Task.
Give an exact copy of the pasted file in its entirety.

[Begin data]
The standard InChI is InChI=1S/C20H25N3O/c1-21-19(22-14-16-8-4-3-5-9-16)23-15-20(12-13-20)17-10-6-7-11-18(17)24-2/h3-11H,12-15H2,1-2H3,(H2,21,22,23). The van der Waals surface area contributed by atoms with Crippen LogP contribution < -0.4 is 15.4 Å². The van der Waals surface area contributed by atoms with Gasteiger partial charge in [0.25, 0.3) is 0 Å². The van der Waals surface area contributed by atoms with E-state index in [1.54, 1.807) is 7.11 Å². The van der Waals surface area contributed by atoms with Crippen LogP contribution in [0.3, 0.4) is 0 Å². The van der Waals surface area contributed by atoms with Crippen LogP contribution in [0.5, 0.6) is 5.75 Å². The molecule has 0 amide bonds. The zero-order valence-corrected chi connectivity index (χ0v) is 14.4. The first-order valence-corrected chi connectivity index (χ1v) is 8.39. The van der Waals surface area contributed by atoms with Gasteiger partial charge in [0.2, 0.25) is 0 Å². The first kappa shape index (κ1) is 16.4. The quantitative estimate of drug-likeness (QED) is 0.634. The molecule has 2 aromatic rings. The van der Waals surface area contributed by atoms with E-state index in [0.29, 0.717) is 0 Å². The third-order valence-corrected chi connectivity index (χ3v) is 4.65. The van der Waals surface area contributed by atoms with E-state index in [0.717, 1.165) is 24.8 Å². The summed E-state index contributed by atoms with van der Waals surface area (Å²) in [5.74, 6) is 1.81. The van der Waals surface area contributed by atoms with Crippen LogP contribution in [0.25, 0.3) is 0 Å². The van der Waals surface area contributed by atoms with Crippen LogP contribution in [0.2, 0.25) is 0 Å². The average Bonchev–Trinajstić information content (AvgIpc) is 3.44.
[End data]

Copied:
The standard InChI is InChI=1S/C20H25N3O/c1-21-19(22-14-16-8-4-3-5-9-16)23-15-20(12-13-20)17-10-6-7-11-18(17)24-2/h3-11H,12-15H2,1-2H3,(H2,21,22,23). The van der Waals surface area contributed by atoms with Crippen LogP contribution < -0.4 is 15.4 Å². The van der Waals surface area contributed by atoms with Gasteiger partial charge in [0.25, 0.3) is 0 Å². The van der Waals surface area contributed by atoms with E-state index in [1.54, 1.807) is 7.11 Å². The van der Waals surface area contributed by atoms with Crippen LogP contribution in [0.3, 0.4) is 0 Å². The van der Waals surface area contributed by atoms with Crippen LogP contribution in [0.5, 0.6) is 5.75 Å². The molecule has 0 amide bonds. The zero-order valence-corrected chi connectivity index (χ0v) is 14.4. The first-order valence-corrected chi connectivity index (χ1v) is 8.39. The van der Waals surface area contributed by atoms with Gasteiger partial charge in [0.2, 0.25) is 0 Å². The first kappa shape index (κ1) is 16.4. The quantitative estimate of drug-likeness (QED) is 0.634. The molecule has 2 aromatic rings. The van der Waals surface area contributed by atoms with E-state index in [0.29, 0.717) is 0 Å². The third-order valence-corrected chi connectivity index (χ3v) is 4.65. The van der Waals surface area contributed by atoms with E-state index in [0.717, 1.165) is 24.8 Å². The summed E-state index contributed by atoms with van der Waals surface area (Å²) in [5.74, 6) is 1.81. The van der Waals surface area contributed by atoms with Crippen LogP contribution in [0.25, 0.3) is 0 Å². The van der Waals surface area contributed by atoms with Crippen LogP contribution in [0.2, 0.25) is 0 Å². The average Bonchev–Trinajstić information content (AvgIpc) is 3.44.